Age at baseline (year) 3565 8.9 7 self-report 1 2 activity, education, employment, vitamin and mineral supplement use during past 4 wk, total energy intake, tea 1.00 (1.001.00) 0.97 (0.681.39) 1.11 (0.841.48) 0.70 (0.411.19) 0.70 (0.461.06) Age; total caloric intake; family history of 1.00 (1.001.00) 0.95 (0.881.03) 0.92 (0.821.05) 0.65 (0.490.85) diabetes; alcohol consumption; smoking status; menopausal status; postmenopausal hormone use; intake of 1.00 (1.001.00) 1 3 4 5 $6 M 74,749 F 7,370 Decaf. coffee (men) 0 ,1 1 3 $4 Decaf. coffee (women) 0 ,1 1 3 $4 1.00 (1.001.00) 0.95 (0.891.00) 0.86 (0.810.92) 0.73 (0.640.84) 1.00 (1.001.00) 0.92 (0.841.01) 0.84 (0.750.93) 0.84 (0.681.03) 0.91 (0.860.95) 0.78 (0.720.85) 0.65 (0.580.73) glycemic load, trans fat, polyunsaturated fatty acid, cereal ber, and magnesium; BMI; and physical activity 6 intake, decaf. coffee intake, BMI, waist-hip ratio, and prevalent hypertension 2 3 3 4 $4 Decaf. coffee ,1 1 2 2 3 3 4 $4 M 4075 M 22 F 24 ,1 1 3 4 5 $6 Caffeinated coffee (women) ,1 self-report coffee (men) 39,059 2,865 Caffeinated F 3055 Conrmed 0.77 (0.630.94) 0.82 (0.651.02) 0.92 (0.761.13) 0.89 (0.691.16) ,1 alcohol intake, physical 1.00 (1.001.00) 42,659 1,432 Caffeinated coffee Age, center, sex, smoking, Conrmed Follow-up (year) N n assessment (cups/day) (95% CI) Confounding adjustments (09 points) diabetes Coffee exposure RR NOS Type 2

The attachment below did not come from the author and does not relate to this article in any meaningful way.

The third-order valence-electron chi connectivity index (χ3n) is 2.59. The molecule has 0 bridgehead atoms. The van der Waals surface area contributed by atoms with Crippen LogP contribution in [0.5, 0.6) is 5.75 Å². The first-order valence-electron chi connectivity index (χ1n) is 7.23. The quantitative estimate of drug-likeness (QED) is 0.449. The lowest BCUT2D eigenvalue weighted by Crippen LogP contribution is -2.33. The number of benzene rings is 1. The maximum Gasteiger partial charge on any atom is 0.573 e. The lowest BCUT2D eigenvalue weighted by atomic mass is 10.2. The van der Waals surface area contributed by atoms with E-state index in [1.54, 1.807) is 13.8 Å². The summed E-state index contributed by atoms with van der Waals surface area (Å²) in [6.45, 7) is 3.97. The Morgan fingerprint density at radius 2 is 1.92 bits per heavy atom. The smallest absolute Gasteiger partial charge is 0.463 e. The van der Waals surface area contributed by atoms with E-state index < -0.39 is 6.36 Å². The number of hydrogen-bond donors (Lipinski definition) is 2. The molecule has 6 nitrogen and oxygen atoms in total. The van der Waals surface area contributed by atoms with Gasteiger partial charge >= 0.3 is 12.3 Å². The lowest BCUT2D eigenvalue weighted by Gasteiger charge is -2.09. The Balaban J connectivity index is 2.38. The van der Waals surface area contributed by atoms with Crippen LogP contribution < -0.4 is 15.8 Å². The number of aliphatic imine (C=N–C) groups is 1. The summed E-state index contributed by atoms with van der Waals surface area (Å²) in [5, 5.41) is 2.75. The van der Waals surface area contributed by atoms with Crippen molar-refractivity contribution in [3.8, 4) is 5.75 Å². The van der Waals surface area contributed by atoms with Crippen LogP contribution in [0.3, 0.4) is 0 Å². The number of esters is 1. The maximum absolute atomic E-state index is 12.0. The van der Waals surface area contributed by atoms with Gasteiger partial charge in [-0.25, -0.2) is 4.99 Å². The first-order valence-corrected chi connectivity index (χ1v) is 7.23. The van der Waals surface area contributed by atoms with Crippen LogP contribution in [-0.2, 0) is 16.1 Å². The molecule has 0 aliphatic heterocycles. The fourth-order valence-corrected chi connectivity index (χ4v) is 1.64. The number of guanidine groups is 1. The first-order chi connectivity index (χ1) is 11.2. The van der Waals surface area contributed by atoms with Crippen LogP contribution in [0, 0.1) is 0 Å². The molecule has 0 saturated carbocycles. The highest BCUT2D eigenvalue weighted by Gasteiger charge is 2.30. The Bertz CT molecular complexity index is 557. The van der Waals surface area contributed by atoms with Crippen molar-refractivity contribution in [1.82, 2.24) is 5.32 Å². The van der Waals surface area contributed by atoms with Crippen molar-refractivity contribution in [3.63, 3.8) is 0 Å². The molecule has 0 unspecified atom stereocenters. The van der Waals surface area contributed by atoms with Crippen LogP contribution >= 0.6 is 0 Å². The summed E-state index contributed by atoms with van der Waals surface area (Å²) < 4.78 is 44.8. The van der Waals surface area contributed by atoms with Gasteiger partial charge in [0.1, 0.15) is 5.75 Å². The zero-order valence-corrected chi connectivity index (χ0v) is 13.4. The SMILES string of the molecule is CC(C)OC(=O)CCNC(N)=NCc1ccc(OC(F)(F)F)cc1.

Authors

Country

Sex

Coffee and Risk of Type 2 Diabetes

Floegel et al. 2012 (8)

Europe

Both

Bhupathiraju et al. 2013 (19)

U.S.

Both

Diabetes Care Volume 37, February 2014

Continued on p. 581

Table 1Continued